In 1975 the Cities of Bryan, Denton, Garland, and Greenville created and submitted Article 1435a to the Texas Legislature to request the formation of a “Joint Powers Agency.” This agency would perform all the duties of a utility system, except authorization to sell power to any entity other than its members and acquire fuel by condemnation. The Article passed, and the Texas Municipal Power Agency (TMPA) was created.

This Agency’s purpose was, and is, to provide an economic power supply to the member cities for resale to their customers. This action allows customers to enjoy a high generation’s advantages that would not be possible if their cities had continued to operate independently.

Next, the Cities approved the construction of the mine, Bryan Lignite No.1. By 1983 the plant had changed names to Gibbons Creek Steam Electric Station, and it was ready for commercial operation.

The initial year of the plant’s life focused on getting generation up to capacity. The plant was designed for a capacity of 405 net Megawatts hours. The unit came online in October, and by December, was up to 215 NMW. By the morning of June 14, 1984, Gibbons Creek was producing at full design capacity.

Once TMPA reached the milestone of full capacity, the focus changed to maintaining sustained, reliable operations. This effort was successful, and TMPA began to have longer and longer runs online, with consistently increasing net generation. In 1987 TMPA, in an attempt to stay progressive in an ever-changing industry, began test burns of Powder River Basin (PRB) coal, which is cleaner and produces less sulfur and ash than lignite coal. TMPA completed an initial test burn of PRB with different blends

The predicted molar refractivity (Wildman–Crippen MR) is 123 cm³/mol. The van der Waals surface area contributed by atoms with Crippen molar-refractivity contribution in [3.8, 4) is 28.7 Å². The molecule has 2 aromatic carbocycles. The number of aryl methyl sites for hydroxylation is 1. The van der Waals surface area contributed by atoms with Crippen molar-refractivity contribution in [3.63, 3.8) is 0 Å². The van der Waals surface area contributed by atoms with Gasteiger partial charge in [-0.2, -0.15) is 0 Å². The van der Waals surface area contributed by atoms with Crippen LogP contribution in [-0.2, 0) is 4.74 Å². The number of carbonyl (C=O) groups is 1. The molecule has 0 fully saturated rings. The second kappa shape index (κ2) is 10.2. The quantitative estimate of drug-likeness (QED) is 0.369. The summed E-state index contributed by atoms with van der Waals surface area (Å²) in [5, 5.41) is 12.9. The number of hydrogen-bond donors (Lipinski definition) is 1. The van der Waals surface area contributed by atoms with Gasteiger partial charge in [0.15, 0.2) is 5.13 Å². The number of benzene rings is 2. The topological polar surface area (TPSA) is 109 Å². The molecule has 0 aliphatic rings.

of lignite.

In November 1994 TMPA test burned 100% Powder River Basin coal. Several significant modifications to the plant were made in anticipation
of the switch to PRB coal. It was a great success. Among the improvements were the rail loop expansion, a rotary car dumper, coal reclaim modifications, and fire protection systems. In April 1996, TMPA began to run fully on PRB, and the lignite mine was closed and, TMPA acquired the reclamation responsibility for the mine. This higher quality fuel was more efficient and permitted TMPA to reduce overhead further.

In 1995 Texas began deregulation and opened the wholesale power market for competition. The Legislature expanded the deregulatory process in 1999 with legislation to deregulate retail electricity markets for customers. Power customers were no longer forced to purchase from a sole provider.

In 2000 the TMPA Board acted quickly to respond to a ruling by Texas Natural Resource Conservation Commission. The mandate was that plants must lower emissions of Nitrogen Oxide (NOx). Based on years of experience in the industry and a concern for their customers’ well-being, TMPA sought expertise from an outside source who could aid in strategically planning this important task. Burns & McDonnell Engineers of Kansas City, Missouri, consulted with TMPA, and within two years, emissions were down 60% and before the scheduled deadline. Since then, TMPA has been recognized as a leader in NOx reduction in the power industry.

In retrospect, it was the collaboration and trust displayed by far-sighted leaders that have made it possible for the Texas Municipal Power Agency to hold a respected and competitive position in the utility industry today, with even greater promise for the future.